As we get older we learn more about what our bodies need and how to heal our aching bones. Now many are turning to Cannabidoil, or CBD. It’s becoming so popular The New York Times even called it a “magical elixir, a cure-all now available in bath bombs, dog treats, and even pharmaceuticals.” And for those who have never tried and want to learn more, you’re not alone!
There are many questions about CBD oil: What is CBD? What is THC? Is it legal? Is it the same as marijuana?
In a recent interview with Dr. Russell Zwanka, a Siena College Food Marketing Researcher and a published author on CBD oil, he broke down exactly what CBD is and what you need to know. According to Dr. Zwanka, inside the cannabis plant is more than a hundred of what are called “cannabinoids.” CBD is a one of the cannabinoids inside the plant with less than 0.3 percent THC. THC, or tetrahydrocannabinol, is another cannabinoid inside the cannabis plant.
Both CBD and THC have effects on the body and especially the brain receptors associated with thinking, memory, pleasure, coordination, and time perception, but in very different ways. THC is a psychoactive substance and causes the “high” feeling whereas CBD is not a psychoactive cannabinoid.
CBD has been known to provide relief for ailments such as inflammation, arthritis, help with sleep, bone growth, bone disease, seizures, anxiety, and certain types of cancer. With millions of these claims, it begs the question, what is it doing to our brains and our bodies?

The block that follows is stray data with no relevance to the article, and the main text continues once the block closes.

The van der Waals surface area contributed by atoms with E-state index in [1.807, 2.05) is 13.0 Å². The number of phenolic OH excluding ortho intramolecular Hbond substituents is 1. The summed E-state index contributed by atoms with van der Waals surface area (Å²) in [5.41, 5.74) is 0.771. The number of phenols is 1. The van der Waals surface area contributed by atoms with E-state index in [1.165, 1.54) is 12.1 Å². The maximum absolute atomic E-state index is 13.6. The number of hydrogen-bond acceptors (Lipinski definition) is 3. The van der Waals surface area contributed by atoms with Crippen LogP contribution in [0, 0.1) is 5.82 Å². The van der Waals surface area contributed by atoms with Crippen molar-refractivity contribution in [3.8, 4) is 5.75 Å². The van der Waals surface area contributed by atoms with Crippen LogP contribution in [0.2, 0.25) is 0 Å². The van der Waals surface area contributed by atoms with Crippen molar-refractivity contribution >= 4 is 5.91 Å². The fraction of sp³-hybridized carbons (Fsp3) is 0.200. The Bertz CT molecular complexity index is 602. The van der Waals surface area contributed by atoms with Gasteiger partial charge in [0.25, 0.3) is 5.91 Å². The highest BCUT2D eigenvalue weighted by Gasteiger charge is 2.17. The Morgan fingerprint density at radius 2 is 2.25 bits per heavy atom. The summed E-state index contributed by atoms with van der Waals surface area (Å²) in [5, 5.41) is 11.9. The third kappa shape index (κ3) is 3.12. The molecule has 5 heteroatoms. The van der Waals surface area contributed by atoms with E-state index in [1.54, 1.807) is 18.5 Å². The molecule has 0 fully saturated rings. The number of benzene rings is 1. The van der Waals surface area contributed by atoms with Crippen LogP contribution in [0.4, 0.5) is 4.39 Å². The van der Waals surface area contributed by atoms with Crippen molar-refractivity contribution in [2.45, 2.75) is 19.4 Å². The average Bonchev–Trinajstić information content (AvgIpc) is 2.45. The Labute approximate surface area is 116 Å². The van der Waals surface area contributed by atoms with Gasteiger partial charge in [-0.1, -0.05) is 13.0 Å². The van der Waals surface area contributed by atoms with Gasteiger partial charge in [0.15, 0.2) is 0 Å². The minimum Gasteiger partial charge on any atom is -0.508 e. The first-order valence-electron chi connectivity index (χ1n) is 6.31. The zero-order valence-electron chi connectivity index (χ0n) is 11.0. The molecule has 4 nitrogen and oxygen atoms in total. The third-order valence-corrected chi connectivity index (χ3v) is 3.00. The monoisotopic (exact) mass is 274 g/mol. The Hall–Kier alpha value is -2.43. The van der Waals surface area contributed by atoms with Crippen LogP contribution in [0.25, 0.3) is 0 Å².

According to Leafly, when a substance reaches the brain after hitting the bloodstream, it will “influence brain activity by interacting with receptors and neurons.”
When it reacts with a receptor such as dopamine, it can help the body produce more cannabinoids and regulate behavior and cognition. One of the main reasons CBD has gained notoriety is its ability to target the serotonin receptors, which can help with disorders involving pain, depression, anxiety, nausea, vomiting, schizophrenia, and more.
Dr. Zwanka says your body already naturally produces cannabinoids, but taking CBD can help to restore the body and brain to maintain “normalcy.”
On top of that, when CBD reacts with opioid receptors, it can immensely reduce drug cravings or withdraw symptoms, which can be an organic way to heal your body rather than prescribing opioids. But the question comes into play of whether or not this is approved by the FDA and “legal.” That answer depends on what form the CBD oil comes in.
CBD oil comes in a number of forms from tinctures to salve, capsules, gummies and vaping. When using a tincture, you put it under the tongue and avoid the digestive system so it’s a quick reaction, going straight into the bloodstream. Meanwhile CVS and Walgreens will offer a salve over the counter.
The form with the most controversy is CBD oil vaping. Dr. Zwanka says while there may be a stigma on pulling from a pen, the smoke form has an almost immediate effect that lasts longer. It’s one of the most controlled ways to take CBD oil.
The answer is yes and no. Different forms of CBD oil are different in legality.
If it’s hemp derived, Dr. Zwanka says it is a federally legal product as long as it has 0.3. That remains true unless the state wants to enforce its own rules. Anything derived from the marijuana plant and has more than 0.3 THC, then has to follow the state CBD regulations.
According to the Federal Drug Administration, companies cannot claim CBD oil as a treatment for many ailments people say they use it for, but you can say it has shown “relief” for or helps with symptoms from these ailments. The FDA has not allowed sales of CBD infused foods at this time since they believe more research needs to be done. A hearing is expected to take place in May regarding these regulations.
Most experts say it’s difficult to truly give a dosage. Each body and brain is different when it comes to chemical balances, sizes, and needs. As always, when it comes to taking a new substance to help your body, speak with your doctor or physician if you have any questions.